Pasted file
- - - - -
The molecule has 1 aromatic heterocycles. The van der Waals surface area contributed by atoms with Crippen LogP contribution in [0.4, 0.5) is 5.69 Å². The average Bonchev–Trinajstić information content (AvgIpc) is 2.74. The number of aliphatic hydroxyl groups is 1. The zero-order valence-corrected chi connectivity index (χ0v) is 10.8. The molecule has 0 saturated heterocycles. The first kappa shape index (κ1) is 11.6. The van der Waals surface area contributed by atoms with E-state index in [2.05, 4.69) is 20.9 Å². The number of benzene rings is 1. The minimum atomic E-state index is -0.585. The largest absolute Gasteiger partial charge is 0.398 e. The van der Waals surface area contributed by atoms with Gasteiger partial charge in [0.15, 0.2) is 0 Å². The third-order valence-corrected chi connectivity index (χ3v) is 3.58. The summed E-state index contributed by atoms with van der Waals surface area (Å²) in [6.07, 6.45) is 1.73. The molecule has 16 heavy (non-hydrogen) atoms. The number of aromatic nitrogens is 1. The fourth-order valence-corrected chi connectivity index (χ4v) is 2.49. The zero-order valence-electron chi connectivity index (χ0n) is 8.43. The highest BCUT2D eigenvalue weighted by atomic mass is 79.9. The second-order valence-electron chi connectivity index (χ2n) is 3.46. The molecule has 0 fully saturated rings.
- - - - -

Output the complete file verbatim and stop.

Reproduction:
The molecule has 1 aromatic heterocycles. The van der Waals surface area contributed by atoms with Crippen LogP contribution in [0.4, 0.5) is 5.69 Å². The average Bonchev–Trinajstić information content (AvgIpc) is 2.74. The number of aliphatic hydroxyl groups is 1. The zero-order valence-corrected chi connectivity index (χ0v) is 10.8. The molecule has 0 saturated heterocycles. The first kappa shape index (κ1) is 11.6. The van der Waals surface area contributed by atoms with E-state index in [2.05, 4.69) is 20.9 Å². The number of benzene rings is 1. The minimum atomic E-state index is -0.585. The largest absolute Gasteiger partial charge is 0.398 e. The van der Waals surface area contributed by atoms with Gasteiger partial charge in [0.15, 0.2) is 0 Å². The third-order valence-corrected chi connectivity index (χ3v) is 3.58. The summed E-state index contributed by atoms with van der Waals surface area (Å²) in [6.07, 6.45) is 1.73. The molecule has 16 heavy (non-hydrogen) atoms. The number of aromatic nitrogens is 1. The fourth-order valence-corrected chi connectivity index (χ4v) is 2.49. The zero-order valence-electron chi connectivity index (χ0n) is 8.43. The highest BCUT2D eigenvalue weighted by atomic mass is 79.9. The second-order valence-electron chi connectivity index (χ2n) is 3.46. The molecule has 0 fully saturated rings.